StArt was a completely independent thing that we made on our own with our own independent focus and practice. We could work less democratically and more professionally, based purely on a response to the artists and artworks. With StArt we had complete control over our calendar and could take on the projects we really cared about. This also allowed us time to curate a few shows in other spaces like the Goethe Institut and one back at the National Art Gallery. This was another shift in thinking. In those cases, we were independent curators who were working with institutions that had their own frameworks, their own visions. Moving back into those spaces as independent actors also provided another lens through which to think about what we wanted to do with StArt.
HH: Thinking about it now, all the places in which you have curated somehow pull us back to colonial histories. But also, these spaces get used in very contemporary ways that don’t necessarily want those histories to be at the forefront of every conversation.
GF: The actual physical spaces? Yes, the infrastructure at the National Art Gallery, which was an Apartheid era building that for a long time was only for white people.
HH: Yes, and then moving into the private sector and renting a space from an old German family who had owned the property for generations. The buildings there all dated back to the German colonial era.
GF: Yes, and then curating for the Goethe Insitut which represents some of Germany’s current, less negative, presence in the country today. That’s the thing. People say that colonialism ended a long time ago but the repercussions are so deep that it really is everywhere you look in Windhoek. The disparity of wealth and its distribution means that we only really curated on one side of town, which is also not coincidental. The available spaces are not as easy to find in Katutura. That being said, people are doing incredible work beyond the centre of town.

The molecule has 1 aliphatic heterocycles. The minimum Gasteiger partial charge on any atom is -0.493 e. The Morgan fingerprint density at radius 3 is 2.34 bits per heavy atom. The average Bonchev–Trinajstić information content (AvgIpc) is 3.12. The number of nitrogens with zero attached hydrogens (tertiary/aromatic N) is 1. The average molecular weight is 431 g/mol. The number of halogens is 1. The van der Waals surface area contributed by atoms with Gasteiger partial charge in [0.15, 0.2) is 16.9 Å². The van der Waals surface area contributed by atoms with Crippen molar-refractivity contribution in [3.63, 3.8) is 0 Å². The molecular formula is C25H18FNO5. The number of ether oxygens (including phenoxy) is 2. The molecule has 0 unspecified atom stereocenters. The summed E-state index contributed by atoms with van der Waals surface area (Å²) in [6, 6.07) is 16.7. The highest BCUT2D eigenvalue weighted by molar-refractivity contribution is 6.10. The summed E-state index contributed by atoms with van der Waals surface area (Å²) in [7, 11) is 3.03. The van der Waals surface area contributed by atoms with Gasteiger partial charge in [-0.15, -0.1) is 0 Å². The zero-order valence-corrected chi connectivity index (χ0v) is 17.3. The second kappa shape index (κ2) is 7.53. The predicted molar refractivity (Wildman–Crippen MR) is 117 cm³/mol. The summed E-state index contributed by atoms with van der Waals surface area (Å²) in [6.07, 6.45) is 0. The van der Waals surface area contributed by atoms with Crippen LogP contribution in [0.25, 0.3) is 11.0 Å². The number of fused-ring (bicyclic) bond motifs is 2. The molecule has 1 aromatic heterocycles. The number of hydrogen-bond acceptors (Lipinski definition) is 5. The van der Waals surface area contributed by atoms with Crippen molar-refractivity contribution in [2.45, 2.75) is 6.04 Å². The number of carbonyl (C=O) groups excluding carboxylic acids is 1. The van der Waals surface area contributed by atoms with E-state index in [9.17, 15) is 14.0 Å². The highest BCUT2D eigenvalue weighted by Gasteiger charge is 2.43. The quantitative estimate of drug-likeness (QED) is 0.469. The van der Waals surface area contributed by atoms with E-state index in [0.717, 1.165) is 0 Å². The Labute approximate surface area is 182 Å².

HH: Perhaps you could talk a little bit about your role as a curator? Is there a gallery or curator that you would like to model your work on?
GF: Curators have moved quite far from the keepers of objects that they once were. In my experience, the time that I find that I most feel like I am doing what I am supposed to be doing, is when I am talking to artists, seeing work, talking about ideas. There is something very nice about listening and paying attention. If I try to distil it to something essential that I want to keep my focus on, it is that people make things and it takes a lot of effort. This isn’t meant to sound patronising at all. Being a curator means that you can be part of the very important conversations that go into these processes, and the shared musing on why it is that things get made and what they might mean.
In terms of role models, whenever I walk into galleries or museums, especially with the work I have been doing in my Masters, I am constantly looking at the space very critically. This can often be a bit negative, in that I seem to look first at what doesn’t work in my opinion. But then I suppose I use that to think about how it might be better, and then how that might translate to my own practice.
HH: But maybe it shouldn’t be any surprise really that institutions, especially those operating on a large scale might lose something along the way? They might have gained something in the excessive size of their collections but they could very easily lose their ability to do what you were talking about before, on a very human level quite generously communicate.
GF: Yes, I think that is why I find it difficult. There are some very interesting examples of co-curating happening. There are some museum spaces that are taking this on particularly when it comes to representing people’s histories. One of the things about the world of curation that I’m very aware of is how white and privileged it is, and I fall into that category too. In moving forward, it is important to take that awareness with me. My optimistic view of the future would be one where I was in a position that wasn’t dictated by an institution outside of my making. I would want to be in a position where I am able to maintain an independence that wouldn’t curtail my ability to connect. I would like to work on things that mean something to me and to people who deserve a lot of time and attention.